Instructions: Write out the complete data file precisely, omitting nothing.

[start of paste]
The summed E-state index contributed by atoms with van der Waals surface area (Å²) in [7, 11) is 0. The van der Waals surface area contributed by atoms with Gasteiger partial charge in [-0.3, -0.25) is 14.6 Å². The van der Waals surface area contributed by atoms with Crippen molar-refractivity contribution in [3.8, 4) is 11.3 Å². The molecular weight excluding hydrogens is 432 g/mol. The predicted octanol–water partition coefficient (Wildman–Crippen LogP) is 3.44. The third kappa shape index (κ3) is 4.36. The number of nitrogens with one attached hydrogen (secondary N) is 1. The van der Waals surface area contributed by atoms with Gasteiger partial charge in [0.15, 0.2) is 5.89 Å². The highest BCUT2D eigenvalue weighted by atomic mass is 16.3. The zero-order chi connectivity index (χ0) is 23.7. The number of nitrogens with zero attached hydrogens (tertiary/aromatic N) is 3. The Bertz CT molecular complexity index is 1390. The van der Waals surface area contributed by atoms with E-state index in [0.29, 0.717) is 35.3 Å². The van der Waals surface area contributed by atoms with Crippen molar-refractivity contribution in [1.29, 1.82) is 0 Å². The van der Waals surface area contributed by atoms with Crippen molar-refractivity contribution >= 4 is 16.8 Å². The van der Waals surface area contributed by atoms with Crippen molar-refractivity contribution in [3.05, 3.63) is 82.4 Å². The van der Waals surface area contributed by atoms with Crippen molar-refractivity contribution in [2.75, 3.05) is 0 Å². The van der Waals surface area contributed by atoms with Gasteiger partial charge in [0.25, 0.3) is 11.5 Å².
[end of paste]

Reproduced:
The summed E-state index contributed by atoms with van der Waals surface area (Å²) in [7, 11) is 0. The van der Waals surface area contributed by atoms with Gasteiger partial charge in [-0.3, -0.25) is 14.6 Å². The van der Waals surface area contributed by atoms with Crippen molar-refractivity contribution in [3.8, 4) is 11.3 Å². The molecular weight excluding hydrogens is 432 g/mol. The predicted octanol–water partition coefficient (Wildman–Crippen LogP) is 3.44. The third kappa shape index (κ3) is 4.36. The number of nitrogens with one attached hydrogen (secondary N) is 1. The van der Waals surface area contributed by atoms with Gasteiger partial charge in [0.15, 0.2) is 5.89 Å². The highest BCUT2D eigenvalue weighted by atomic mass is 16.3. The zero-order chi connectivity index (χ0) is 23.7. The number of nitrogens with zero attached hydrogens (tertiary/aromatic N) is 3. The Bertz CT molecular complexity index is 1390. The van der Waals surface area contributed by atoms with E-state index in [0.29, 0.717) is 35.3 Å². The van der Waals surface area contributed by atoms with Crippen molar-refractivity contribution in [1.29, 1.82) is 0 Å². The van der Waals surface area contributed by atoms with Crippen molar-refractivity contribution >= 4 is 16.8 Å². The van der Waals surface area contributed by atoms with Crippen molar-refractivity contribution in [3.05, 3.63) is 82.4 Å². The van der Waals surface area contributed by atoms with Crippen molar-refractivity contribution in [2.75, 3.05) is 0 Å². The van der Waals surface area contributed by atoms with Gasteiger partial charge in [0.25, 0.3) is 11.5 Å².